The French Quarter of Charleston is a section of Downtown Charleston, considered to be bounded by the Cooper River on the east, Broad Street on the south, Meeting Street on the west and Market Street on the north, and was settled as part of the original Grande Modell of Charles Towne in 1680. The area began being called the French Quarter in 1973 when preservation efforts began for warehouse buildings on the Lodge Alley block. The Lodge Alley Inn at 195 East Bay Street is now a lovely place to stay in the middle of the area. Daughter, Hadley, and I stayed here for a few days during Spoleto a couple of years ago. We could walk out into the small alley from the rear of the complex and enter the quieter area of art galleries and restaurants and charming cobblestone streets. The name French Quarter recognizes the high concentration of French merchants in the area’s history.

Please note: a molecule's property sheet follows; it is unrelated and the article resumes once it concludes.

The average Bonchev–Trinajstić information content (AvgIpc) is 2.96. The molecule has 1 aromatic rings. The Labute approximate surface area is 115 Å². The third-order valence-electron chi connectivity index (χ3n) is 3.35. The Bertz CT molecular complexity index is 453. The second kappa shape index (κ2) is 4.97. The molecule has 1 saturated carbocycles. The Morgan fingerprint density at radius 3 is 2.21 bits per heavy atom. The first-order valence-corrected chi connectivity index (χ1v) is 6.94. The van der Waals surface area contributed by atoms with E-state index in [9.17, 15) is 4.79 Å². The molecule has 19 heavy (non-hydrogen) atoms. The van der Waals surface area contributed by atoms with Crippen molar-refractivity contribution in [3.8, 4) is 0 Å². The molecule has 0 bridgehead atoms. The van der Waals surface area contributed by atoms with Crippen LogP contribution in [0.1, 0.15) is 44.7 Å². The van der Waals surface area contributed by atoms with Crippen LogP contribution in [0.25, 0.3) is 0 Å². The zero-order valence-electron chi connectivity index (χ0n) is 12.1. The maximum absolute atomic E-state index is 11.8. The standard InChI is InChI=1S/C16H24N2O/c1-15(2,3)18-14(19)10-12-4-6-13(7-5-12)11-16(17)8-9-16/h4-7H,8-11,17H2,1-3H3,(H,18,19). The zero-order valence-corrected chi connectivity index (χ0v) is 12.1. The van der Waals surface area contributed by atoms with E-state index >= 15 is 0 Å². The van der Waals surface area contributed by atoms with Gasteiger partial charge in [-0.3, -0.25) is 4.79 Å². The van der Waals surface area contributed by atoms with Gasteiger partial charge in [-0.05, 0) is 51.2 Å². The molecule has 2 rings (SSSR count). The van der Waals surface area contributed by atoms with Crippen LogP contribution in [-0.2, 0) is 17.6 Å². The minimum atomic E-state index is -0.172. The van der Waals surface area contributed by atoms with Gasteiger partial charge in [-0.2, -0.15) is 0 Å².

My own Aunt Elizabeth Blanche Smith Torrans lived at 36 Queen Street in the 1700’s. She and her sister, Catherine Smith Gordon, were two of the daughters of Mary Het Dubois Smith of New York, whose parents had come from New Rochelle, France, to America, after the revocation of the Edict of Nantes. Their grandmother’s name was wonderously, Blanche Dubois, like the character in Tennessee William’s great play, A Streetcar Named Desire. Charleston’s French Quarter is home to many fine historic buildings, among them, the Pink House Tavern, built around 1712, and the Dock Street Theatre, arguably the first site of theatrical productions in the United States. The French Huguenot Church, a beautiful Gothic-style church which houses the sole-surviving French Calvinist Congregation in the United States is on the corner where Aunt Elizabeth lived, near St. Philip’s Episcopal Church, the first congregation in Charleston, whose current building dates to 1835.